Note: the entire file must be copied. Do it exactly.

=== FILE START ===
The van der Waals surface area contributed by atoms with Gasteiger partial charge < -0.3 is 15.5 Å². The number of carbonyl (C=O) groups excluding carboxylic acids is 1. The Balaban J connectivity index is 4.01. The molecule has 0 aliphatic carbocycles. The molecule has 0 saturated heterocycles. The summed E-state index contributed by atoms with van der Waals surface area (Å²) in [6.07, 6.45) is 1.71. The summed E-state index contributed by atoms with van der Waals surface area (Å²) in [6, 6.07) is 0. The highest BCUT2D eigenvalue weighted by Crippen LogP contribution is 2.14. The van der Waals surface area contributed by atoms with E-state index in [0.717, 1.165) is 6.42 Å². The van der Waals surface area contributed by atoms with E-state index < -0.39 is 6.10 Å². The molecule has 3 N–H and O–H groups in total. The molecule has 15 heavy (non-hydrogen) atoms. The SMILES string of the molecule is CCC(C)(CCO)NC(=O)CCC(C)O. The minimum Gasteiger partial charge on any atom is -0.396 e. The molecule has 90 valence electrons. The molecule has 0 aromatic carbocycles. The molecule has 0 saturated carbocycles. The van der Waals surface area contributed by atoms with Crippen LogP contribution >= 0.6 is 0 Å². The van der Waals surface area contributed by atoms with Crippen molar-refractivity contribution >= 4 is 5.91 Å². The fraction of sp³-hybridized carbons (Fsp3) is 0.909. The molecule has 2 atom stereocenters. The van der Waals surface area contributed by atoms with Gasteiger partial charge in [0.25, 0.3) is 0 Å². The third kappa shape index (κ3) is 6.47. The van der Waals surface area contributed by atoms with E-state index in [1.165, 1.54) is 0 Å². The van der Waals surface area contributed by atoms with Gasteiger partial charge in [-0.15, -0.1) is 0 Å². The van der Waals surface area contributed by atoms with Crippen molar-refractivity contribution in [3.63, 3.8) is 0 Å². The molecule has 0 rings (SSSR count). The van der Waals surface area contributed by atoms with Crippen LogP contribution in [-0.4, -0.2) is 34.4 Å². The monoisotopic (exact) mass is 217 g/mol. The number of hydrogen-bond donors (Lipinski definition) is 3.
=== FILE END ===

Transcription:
The van der Waals surface area contributed by atoms with Gasteiger partial charge < -0.3 is 15.5 Å². The number of carbonyl (C=O) groups excluding carboxylic acids is 1. The Balaban J connectivity index is 4.01. The molecule has 0 aliphatic carbocycles. The molecule has 0 saturated heterocycles. The summed E-state index contributed by atoms with van der Waals surface area (Å²) in [6.07, 6.45) is 1.71. The summed E-state index contributed by atoms with van der Waals surface area (Å²) in [6, 6.07) is 0. The highest BCUT2D eigenvalue weighted by Crippen LogP contribution is 2.14. The van der Waals surface area contributed by atoms with E-state index in [0.717, 1.165) is 6.42 Å². The van der Waals surface area contributed by atoms with E-state index < -0.39 is 6.10 Å². The molecule has 3 N–H and O–H groups in total. The molecule has 15 heavy (non-hydrogen) atoms. The SMILES string of the molecule is CCC(C)(CCO)NC(=O)CCC(C)O. The minimum Gasteiger partial charge on any atom is -0.396 e. The molecule has 90 valence electrons. The molecule has 0 aromatic carbocycles. The molecule has 0 saturated carbocycles. The van der Waals surface area contributed by atoms with Crippen LogP contribution >= 0.6 is 0 Å². The van der Waals surface area contributed by atoms with Crippen molar-refractivity contribution >= 4 is 5.91 Å². The fraction of sp³-hybridized carbons (Fsp3) is 0.909. The molecule has 2 atom stereocenters. The van der Waals surface area contributed by atoms with Gasteiger partial charge in [0.25, 0.3) is 0 Å². The third kappa shape index (κ3) is 6.47. The van der Waals surface area contributed by atoms with E-state index in [1.165, 1.54) is 0 Å². The van der Waals surface area contributed by atoms with Gasteiger partial charge in [-0.15, -0.1) is 0 Å². The van der Waals surface area contributed by atoms with Crippen molar-refractivity contribution in [3.63, 3.8) is 0 Å². The molecule has 0 rings (SSSR count). The van der Waals surface area contributed by atoms with Crippen LogP contribution in [-0.4, -0.2) is 34.4 Å². The monoisotopic (exact) mass is 217 g/mol. The number of hydrogen-bond donors (Lipinski definition) is 3.